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The striking plumage of the red-headed woodpecker makes it an easy bird to identify.

With its mixture of uplands and aquatic habitats, Box-R attracts diverse and abundant resident and migratory wildlife. Expect rails, shorebirds and wading birds in the tidal marshes, while surrounding pine uplands host brown-headed nuthatches External Website, eastern towhees External Website, pine warblers External Website, red-bellied External Website, downy External Website and pileated woodpeckers External Website, southeastern American kestrels and Bachman’s sparrows. Bald eagles External Website, ospreys External Website, and swallow-tailed External Website and Mississippi kites External Website are common in the area.

During spring and fall migrations, check for neo-tropical songbirds in the hammocks and bottomland hardwoods. Wood ducks External Website (and other waterfowl), red-shouldered hawks External Website, barred owls External Website, Acadian flycatchers External Website, as well as northern parula External Website and Swainson’s External Website, prothonotary External Website, yellow-throated External Website and hooded warblers External Website favor floodplain swamp habitats.

Boaters may spot alligators, otters and a variety of turtle species. Box-R’s uplands are home to white-tailed deer, wild turkey External Website, feral hog, raccoon and opossum.

Check out other species recorded from Box-R WMA, or add observations of your own, by visiting the Box-R WMA Nature Trackers project External Website.

Wildlife Spotlight: Mourning Dove

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The mourning dove is found in a wide variety of habitats.

The mourning dove, the most widespread and abundant game bird in North America, is found from southern Canada, throughout the United States to Central America and the Caribbean. Throughout its range, the mourning dove prefers open habitats, such as open woods, deserts and forest edges, and has adapted well to cities and suburbs, pastures, cultivated fields and other altered landscapes. In Florida, the species is commonly spotted year-round on backyard bird feeders and in a wide variety of habitat types. The population increases in the winter with the influx of northern birds.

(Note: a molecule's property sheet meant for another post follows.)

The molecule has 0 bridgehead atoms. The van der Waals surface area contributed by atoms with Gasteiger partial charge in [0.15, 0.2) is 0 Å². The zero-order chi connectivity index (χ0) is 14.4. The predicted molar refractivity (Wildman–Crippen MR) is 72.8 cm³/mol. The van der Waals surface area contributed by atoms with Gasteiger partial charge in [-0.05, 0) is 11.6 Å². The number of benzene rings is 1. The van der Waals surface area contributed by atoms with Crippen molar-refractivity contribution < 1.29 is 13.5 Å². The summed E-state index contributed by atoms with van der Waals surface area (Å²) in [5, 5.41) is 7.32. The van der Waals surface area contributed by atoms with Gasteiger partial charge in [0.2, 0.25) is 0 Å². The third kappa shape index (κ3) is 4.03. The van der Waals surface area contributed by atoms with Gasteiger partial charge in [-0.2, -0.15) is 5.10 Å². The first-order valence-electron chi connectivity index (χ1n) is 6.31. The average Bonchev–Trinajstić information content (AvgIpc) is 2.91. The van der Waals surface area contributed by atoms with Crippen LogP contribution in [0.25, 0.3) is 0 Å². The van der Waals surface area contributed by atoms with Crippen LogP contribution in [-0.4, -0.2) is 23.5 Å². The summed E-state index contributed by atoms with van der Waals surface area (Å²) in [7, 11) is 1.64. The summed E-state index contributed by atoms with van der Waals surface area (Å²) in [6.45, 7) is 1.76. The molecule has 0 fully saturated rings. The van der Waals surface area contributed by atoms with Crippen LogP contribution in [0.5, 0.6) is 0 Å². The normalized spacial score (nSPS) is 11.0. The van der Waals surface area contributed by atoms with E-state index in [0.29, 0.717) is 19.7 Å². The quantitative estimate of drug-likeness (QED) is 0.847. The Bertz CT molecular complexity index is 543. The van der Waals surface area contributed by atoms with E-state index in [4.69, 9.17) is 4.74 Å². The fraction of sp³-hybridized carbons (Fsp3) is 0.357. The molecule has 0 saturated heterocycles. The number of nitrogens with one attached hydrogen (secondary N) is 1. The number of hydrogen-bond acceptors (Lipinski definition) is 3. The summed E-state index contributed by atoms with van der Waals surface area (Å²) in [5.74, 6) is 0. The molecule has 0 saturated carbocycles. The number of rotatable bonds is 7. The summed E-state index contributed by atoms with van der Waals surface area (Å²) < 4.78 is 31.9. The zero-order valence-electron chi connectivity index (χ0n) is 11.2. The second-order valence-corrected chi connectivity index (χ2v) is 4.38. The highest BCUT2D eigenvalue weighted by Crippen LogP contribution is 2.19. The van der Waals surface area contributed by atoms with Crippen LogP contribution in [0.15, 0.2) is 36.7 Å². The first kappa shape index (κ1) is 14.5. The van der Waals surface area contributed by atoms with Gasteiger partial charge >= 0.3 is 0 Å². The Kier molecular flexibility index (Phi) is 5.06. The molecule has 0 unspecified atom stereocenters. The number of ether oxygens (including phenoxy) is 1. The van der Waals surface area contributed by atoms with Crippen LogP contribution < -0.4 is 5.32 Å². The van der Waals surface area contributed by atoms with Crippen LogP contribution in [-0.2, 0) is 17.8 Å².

The mourning dove has a small head, a gray-brown body, and a long, pointed tail with white outer edges. Overall, it has a distinctive streamlined silhouette. Its common name refers to its characteristic mournful hooting song. The mourning dove is a seed eater and feeds mostly on the ground. When nesting, females lay two eggs in a flimsy nest built of twigs, pine needles or grass stems placed on a horizontal branch of a tree or shrub. Several broods are raised each season. Mourning doves are attentive parents, incubating the eggs in shifts so that they are rarely unattended.

Other members of the pigeon and dove family native to Florida include the rare white-crowned pigeon and the small and stocky common ground-dove. The white-winged dove, Eurasian collared-dove, rock dove (the familiar "city pigeon"), and ringed turtle-dove are non-natives found in Florida. The Eurasian collared-dove has spread throughout Florida and is rapidly colonizing North America. This introduced species is slightly larger and heavier than the mourning dove and has a distinct black line, or collar, across the back of its neck.



FWC Facts:
Spring and summer are the best times to listen for the elusive 5-inch Bachman's sparrow. Their song begins with a loud, clear whistle followed by an extended trill.

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